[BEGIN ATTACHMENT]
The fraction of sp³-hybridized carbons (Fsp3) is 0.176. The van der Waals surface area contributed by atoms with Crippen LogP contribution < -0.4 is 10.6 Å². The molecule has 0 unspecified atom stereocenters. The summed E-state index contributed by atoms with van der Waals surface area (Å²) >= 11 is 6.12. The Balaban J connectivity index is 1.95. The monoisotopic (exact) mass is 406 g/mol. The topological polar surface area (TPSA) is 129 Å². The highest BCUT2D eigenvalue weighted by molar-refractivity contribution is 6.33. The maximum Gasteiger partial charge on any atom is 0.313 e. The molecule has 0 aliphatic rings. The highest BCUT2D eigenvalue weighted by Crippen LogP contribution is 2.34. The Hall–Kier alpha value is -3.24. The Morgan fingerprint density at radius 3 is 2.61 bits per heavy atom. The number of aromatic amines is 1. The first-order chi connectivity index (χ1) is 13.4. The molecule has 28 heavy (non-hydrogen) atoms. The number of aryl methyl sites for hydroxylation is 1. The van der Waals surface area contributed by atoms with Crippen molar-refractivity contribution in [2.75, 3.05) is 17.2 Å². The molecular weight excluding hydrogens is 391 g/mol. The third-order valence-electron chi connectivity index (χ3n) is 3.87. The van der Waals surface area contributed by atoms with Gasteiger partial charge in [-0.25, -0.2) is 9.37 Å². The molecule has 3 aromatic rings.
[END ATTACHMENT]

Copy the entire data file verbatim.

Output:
The fraction of sp³-hybridized carbons (Fsp3) is 0.176. The van der Waals surface area contributed by atoms with Crippen LogP contribution < -0.4 is 10.6 Å². The molecule has 0 unspecified atom stereocenters. The summed E-state index contributed by atoms with van der Waals surface area (Å²) >= 11 is 6.12. The Balaban J connectivity index is 1.95. The monoisotopic (exact) mass is 406 g/mol. The topological polar surface area (TPSA) is 129 Å². The highest BCUT2D eigenvalue weighted by molar-refractivity contribution is 6.33. The maximum Gasteiger partial charge on any atom is 0.313 e. The molecule has 0 aliphatic rings. The highest BCUT2D eigenvalue weighted by Crippen LogP contribution is 2.34. The Hall–Kier alpha value is -3.24. The Morgan fingerprint density at radius 3 is 2.61 bits per heavy atom. The number of aromatic amines is 1. The first-order chi connectivity index (χ1) is 13.4. The molecule has 28 heavy (non-hydrogen) atoms. The number of aryl methyl sites for hydroxylation is 1. The van der Waals surface area contributed by atoms with Crippen molar-refractivity contribution in [2.75, 3.05) is 17.2 Å². The molecular weight excluding hydrogens is 391 g/mol. The third-order valence-electron chi connectivity index (χ3n) is 3.87. The van der Waals surface area contributed by atoms with Gasteiger partial charge in [-0.25, -0.2) is 9.37 Å². The molecule has 3 aromatic rings.